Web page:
Search This Blog

Sunday, October 05, 2008

Ouray Presence

So the other day, as I'm racing to the airport, dodging traffic, my mind began to wander. I saw this giant metropolis that I live in, and considered how those of us who live in check out for the weekend ... and then check right back in. We step out of the rat race, only to return a few days later. The more hopeless of us will check our e-mails and carry our cell phone while we're away --- not wanting to miss a moment of that rat race that might actually matter. (As if there could be such a moment!)

I began to wonder what it would be like to live on the other side of that rat race. What would it be like to live at the opposite of a giant American metropolis? You know, I've been to those places. I really would, as I ponder it, consider them to be the opposite of say Los Angeles, New York City or Dallas/Fort Worth for example. They don't exhibit any of the character and nature of our giant, teaming cities. We have this way of life in America --- and it is spreading across the country. Our cities gobble up our rural areas --- and convert them to teaming cities and towns. Those who live in the gobbled up areas begin to act just like the people in the teaming cities.

We race from one thing to another. We juggle schedules, juggle bills and can't seem to find time to day anything that really matters to us. We're too busy doing what we have to do to get by. Our jobs are demanding. Or our jobs throw us away, out to the wolves, telling us that we don't matter and aren't necessary. Perhaps someone in India can do our job faster, better and cheaper. So we're left in the metropolis, alone. Maybe frightened. And yet we stay. The rat race consumes our time, our energy, our money and even our health. And yet we stay.

But what about the opposite side of life? Perhaps you've been to it as well. I once went on a vacation to Maui. After a few days there, we met a couple at dinner who asked what we do. Neither my wife or I could remember what we do. It was a hilarious moment. Looking back, I'm wondering why it would matter what I do. Would that define me? Would it give me value? Would it help me matter? What if I lived in Maui and did what people in Maui do?

Another time, we visited Bar Harbor, Maine. It was quiet. I remember the morning being so foggy you couldn't see to drive. So we sat and had tea with the innkeeper, over banana nut bread. Eventually the fog cleared ... and we scurried back to the rat race. We fought the traffic back to Boston, did battle with a rude rental car agent, were herded onto the airplane like cattle and rushed back to DFW so we could resume our own personal rat race. Do you think this kind of behavior really makes sense?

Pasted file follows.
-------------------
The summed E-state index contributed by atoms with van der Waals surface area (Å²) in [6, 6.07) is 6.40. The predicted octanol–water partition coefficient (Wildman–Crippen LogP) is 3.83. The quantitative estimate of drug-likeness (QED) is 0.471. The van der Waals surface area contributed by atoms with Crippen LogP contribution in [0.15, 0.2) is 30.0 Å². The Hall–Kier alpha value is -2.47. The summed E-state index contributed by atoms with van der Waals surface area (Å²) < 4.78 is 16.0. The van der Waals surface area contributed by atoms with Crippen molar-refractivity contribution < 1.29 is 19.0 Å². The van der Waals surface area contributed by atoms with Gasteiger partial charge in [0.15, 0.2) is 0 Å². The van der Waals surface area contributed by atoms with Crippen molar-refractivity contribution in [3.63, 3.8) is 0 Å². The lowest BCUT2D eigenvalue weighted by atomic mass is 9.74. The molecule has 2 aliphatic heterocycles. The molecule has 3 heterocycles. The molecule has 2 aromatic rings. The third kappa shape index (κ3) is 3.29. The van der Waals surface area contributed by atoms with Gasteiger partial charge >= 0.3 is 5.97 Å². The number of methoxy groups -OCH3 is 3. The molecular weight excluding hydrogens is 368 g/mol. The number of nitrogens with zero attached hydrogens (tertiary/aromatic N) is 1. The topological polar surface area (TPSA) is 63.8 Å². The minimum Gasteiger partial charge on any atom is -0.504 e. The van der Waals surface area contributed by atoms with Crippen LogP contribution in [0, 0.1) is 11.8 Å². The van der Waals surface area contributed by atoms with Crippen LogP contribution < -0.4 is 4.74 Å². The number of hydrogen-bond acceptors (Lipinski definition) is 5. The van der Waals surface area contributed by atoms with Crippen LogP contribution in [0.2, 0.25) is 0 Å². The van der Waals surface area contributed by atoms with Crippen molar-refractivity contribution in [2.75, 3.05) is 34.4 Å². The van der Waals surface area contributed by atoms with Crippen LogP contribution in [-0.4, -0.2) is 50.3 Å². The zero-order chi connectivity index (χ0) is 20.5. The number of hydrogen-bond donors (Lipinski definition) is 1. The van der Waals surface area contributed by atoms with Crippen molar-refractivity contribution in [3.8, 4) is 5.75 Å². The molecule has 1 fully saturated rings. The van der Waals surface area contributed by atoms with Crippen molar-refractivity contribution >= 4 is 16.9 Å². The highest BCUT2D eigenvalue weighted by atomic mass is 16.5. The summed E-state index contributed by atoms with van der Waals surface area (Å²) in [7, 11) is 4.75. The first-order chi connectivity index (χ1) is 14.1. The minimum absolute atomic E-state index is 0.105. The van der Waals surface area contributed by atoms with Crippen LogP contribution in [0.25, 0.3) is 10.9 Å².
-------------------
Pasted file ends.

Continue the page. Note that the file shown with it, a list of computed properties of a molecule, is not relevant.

Yet another time, we visited the island state of Tasmania, south of the Australian continent. We went to Hobart, its capital city. But we spent most of our time out in the rural areas with some friends. They lived near the sea. We watched dolphins playing in the sea while we ate our breakfast. We had showered with rain water captured in a holding tank - after waking up on our futons in the solar heated bedroom. I remember driving to the south side of the island, and standing on sand dunes that must have been 30 stories tall. There were cliffs out in the ocean. It felt like we were literally at the end of the world. It was gorgeous and serene. I wondered where the rat race was down here. How had they kept it out?

But as I drove to the airport, I concluded that of all the places I'd visited, which seemed to be at the opposite of DFW or any other grand American metropolis, it would have to be Ouray, Colorado. (You can click on the picture to enlarge it and see Ouray for yourself.) If you've never been to Ouray, I highly recommend it. It's better than Vail - because the rich people haven't taken over it. Ouray is a town nestled in the mountains (literally). It seems like the world can go on - or not - and people in Ouray wouldn't really be aware of it. Perhaps more importantly, they wouldn't really be bothered by it. Just driving through Ouray gives one a state of mind. It's a sense that the world is okay, life is okay, and everything will work out fine. As the snow falls softly in the night, people snuggle in front of a fire in their wool sweaters. I think they have time to focus on what really matters in life. It's as if Ouray says yes to the important, but never to the urgent.

I like that Ouray state of mind. Saying yes to the important, but forbidding the urgent. I wonder why the rest of the world can't act like Ouray - or Tasmania - and just pretend that it's at the end of the world. I think if I had my druthers, I'd move to Ouray. I'd get a second home in Tasmania or in Bar Harbor, Maine. I'd look for mountains. I'd want lots of fog. Some snow to slow me down would be good. It would help keep out the urgent - saving room for the important. Yes, there would be an Ouray presence. There I would be present. I would not be rushing anywhere to do anything.

So the irony of this poetic justice? I write this as I sit in the airport, waiting for a flight to rush from one teaming metropolis to another. My week will be busy with meetings and phone calls and lots of stress. I'll be answering to the urgent much of the time, and sadly neglecting the important. For you see, that's what the rat race demands of us. It has never been to Ouray, Colorado!

No comments:

Post a Comment